Here's some news hot off the press -- and in fact, it's even in advance of the arrival of the most recent copy of Law and History Review in my mailbox:
Mary Bilder of Boston College Law School has published "James Madison, Law Student and Demi-Lawyer," in the May 2010 issue of Law and History Review. Bilder begins by reminding us all of something that's easily forgotten: that Madison had legal training. Bilder uses Madison's long-lost legal commonplace book -- which she identified as Madison's through handwriting analysis and also tracing the provenance of the book -- to recover some of his legal ideas. People interested in the methods of the history of the book will want to pay attention to this. But even more importantly, I think that people who think of Madison as a political theorist will find him more grounded in law than we have known.
Here is first paragraph of Bilder's article:
We think of James Madison as a political theorist, legislative drafter, and constitutional interpreter. Recent scholarship has fought fiercely over the nature of his political thought. Unlike other important early national leaders—John Adams, Alexander Hamilton, Thomas Jefferson, John Marshall, Edmund Randolph, James Wilson—law has been seen as largely irrelevant to Madison's intellectual biography. Madison, however, studied law and, at least in one extant manuscript, took careful notes. These notes have been missing for over a century, and their loss contributed to the sense that Madison must not have been that interested in law. Now located, these notes reveal Madison's significant grasp of law and his striking curiosity about the problem of language. Madison's interest in interpretation is certainly not news to scholars. These notes, however, help to establish that this interest predated the Constitution and that his interest in constitutional interpretation was an application of a larger interest in language. Moreover, Madison thought about the problem of legal interpretation as a student of law, never from the secure status of lawyer. Over his lifetime, he advocated a variety of institutional approaches to constitutional interpretation, and this comfort with nonjudicial interpreters, along with a peculiar ambivalence about the proper location of constitutional interpretation, may owe a great deal to his self-perception as a law student but never a lawyer.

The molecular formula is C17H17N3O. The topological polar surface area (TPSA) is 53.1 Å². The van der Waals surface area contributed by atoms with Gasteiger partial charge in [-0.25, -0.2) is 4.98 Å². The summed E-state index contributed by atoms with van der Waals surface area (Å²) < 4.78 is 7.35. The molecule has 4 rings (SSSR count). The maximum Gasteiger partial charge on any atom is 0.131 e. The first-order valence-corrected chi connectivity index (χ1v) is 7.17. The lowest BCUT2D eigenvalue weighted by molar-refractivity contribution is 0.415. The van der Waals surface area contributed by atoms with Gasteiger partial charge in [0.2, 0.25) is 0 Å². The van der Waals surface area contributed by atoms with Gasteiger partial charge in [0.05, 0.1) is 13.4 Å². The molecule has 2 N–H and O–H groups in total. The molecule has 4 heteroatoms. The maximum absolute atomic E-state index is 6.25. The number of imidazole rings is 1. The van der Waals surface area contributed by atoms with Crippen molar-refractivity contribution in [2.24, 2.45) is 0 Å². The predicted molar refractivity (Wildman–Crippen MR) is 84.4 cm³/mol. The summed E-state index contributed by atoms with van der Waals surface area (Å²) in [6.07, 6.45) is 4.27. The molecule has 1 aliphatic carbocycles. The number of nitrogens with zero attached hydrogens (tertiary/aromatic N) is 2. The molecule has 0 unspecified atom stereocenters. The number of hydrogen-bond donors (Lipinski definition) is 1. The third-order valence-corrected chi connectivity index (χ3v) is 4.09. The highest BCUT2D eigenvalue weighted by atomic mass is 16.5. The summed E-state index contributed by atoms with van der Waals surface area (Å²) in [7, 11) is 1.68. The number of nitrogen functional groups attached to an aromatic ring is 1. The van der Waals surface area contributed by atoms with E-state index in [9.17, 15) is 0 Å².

Allison LaCroix of the University of Chicago Law School also has an article on Madison, "The Authority for Federalism: Madison's Negative and the Origins of Federal Ideology," in the issue. Here are the first couple of paragraphs of LaCroix' article:
The Philadelphia convention of 1787 looms enormous in many accounts of U.S. constitutional history, serving as the set piece in which various and muddled worldviews, theories, interests, and allegiances gelled into a coherent science and structure of politics. The Convention thus becomes time zero in the chronology of U.S. political and constitutional development, a finite and forward-looking first moment defining, for good or ill, the terms according which subsequent debates regarding the nature of U S. government would be conducted.
The moment of origin, in other words, sometimes appears to lack origins of its own. Pre-Convention precedents provide antiquarian interest, perhaps, but are seen as offering little useful insight into the “real” legal questions concerning the post-1787 meaning and function of particular constitutional doctrines. Legal scholars sometimes trawl the Convention records for footnote fodder but ignore the context surrounding the remarks they value. Many nonlawyer historians, meanwhile, avoid writing about the Convention altogether, regarding it as a spoiled field overtrampled by the lawyers or else as a moment about which little of interest remains to be said. The strange place that the Philadelphia convention occupies in U.S. constitutional history leads to several unfortunate consequences. Chief among them is a surprising shortage of scholarly attention to the Convention as something other than an unassimilable outlier in historical time, a sui generis moment of genius that set the terms of debate but that resists efforts to place it in a broader temporal context extending before, as well as after, 1787.
For a limited time, the full text of the articles by Bilder and LaCroix and comments by David Mattern, David Konig and Peter Onuf are available on the Law and History Review website, which is hosted by Cambridge University Press. (LHR's website is usually gated, but CUP has made an exception for the next several months so that scholars whose institutions do not subscribe to LHR can have access to this discussion).